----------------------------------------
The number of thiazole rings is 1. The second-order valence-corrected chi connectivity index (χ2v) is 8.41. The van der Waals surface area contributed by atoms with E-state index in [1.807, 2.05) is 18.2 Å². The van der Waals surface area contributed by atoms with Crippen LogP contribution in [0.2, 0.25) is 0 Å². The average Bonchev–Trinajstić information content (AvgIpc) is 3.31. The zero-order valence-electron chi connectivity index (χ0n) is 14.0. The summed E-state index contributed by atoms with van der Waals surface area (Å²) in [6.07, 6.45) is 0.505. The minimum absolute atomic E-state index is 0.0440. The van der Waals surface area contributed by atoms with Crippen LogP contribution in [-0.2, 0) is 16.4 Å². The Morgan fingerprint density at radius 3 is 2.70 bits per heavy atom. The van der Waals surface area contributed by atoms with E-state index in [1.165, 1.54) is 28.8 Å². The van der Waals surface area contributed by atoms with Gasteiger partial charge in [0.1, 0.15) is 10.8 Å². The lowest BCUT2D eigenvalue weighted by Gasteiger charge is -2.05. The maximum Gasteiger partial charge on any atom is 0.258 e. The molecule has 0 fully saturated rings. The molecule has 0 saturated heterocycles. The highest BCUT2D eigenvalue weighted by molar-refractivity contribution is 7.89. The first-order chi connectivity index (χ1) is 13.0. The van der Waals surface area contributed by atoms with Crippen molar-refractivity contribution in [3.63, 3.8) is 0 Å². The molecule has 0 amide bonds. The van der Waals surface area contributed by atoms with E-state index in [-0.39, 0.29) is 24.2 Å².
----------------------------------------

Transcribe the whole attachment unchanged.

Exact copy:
The number of thiazole rings is 1. The second-order valence-corrected chi connectivity index (χ2v) is 8.41. The van der Waals surface area contributed by atoms with E-state index in [1.807, 2.05) is 18.2 Å². The van der Waals surface area contributed by atoms with Crippen LogP contribution in [0.2, 0.25) is 0 Å². The average Bonchev–Trinajstić information content (AvgIpc) is 3.31. The zero-order valence-electron chi connectivity index (χ0n) is 14.0. The summed E-state index contributed by atoms with van der Waals surface area (Å²) in [6.07, 6.45) is 0.505. The minimum absolute atomic E-state index is 0.0440. The van der Waals surface area contributed by atoms with Crippen LogP contribution in [-0.2, 0) is 16.4 Å². The Morgan fingerprint density at radius 3 is 2.70 bits per heavy atom. The van der Waals surface area contributed by atoms with E-state index in [1.165, 1.54) is 28.8 Å². The van der Waals surface area contributed by atoms with Gasteiger partial charge in [0.1, 0.15) is 10.8 Å². The lowest BCUT2D eigenvalue weighted by Gasteiger charge is -2.05. The maximum Gasteiger partial charge on any atom is 0.258 e. The molecule has 0 fully saturated rings. The molecule has 0 saturated heterocycles. The highest BCUT2D eigenvalue weighted by molar-refractivity contribution is 7.89. The first-order chi connectivity index (χ1) is 13.0. The van der Waals surface area contributed by atoms with Crippen molar-refractivity contribution in [3.63, 3.8) is 0 Å². The molecule has 0 amide bonds. The van der Waals surface area contributed by atoms with E-state index in [-0.39, 0.29) is 24.2 Å².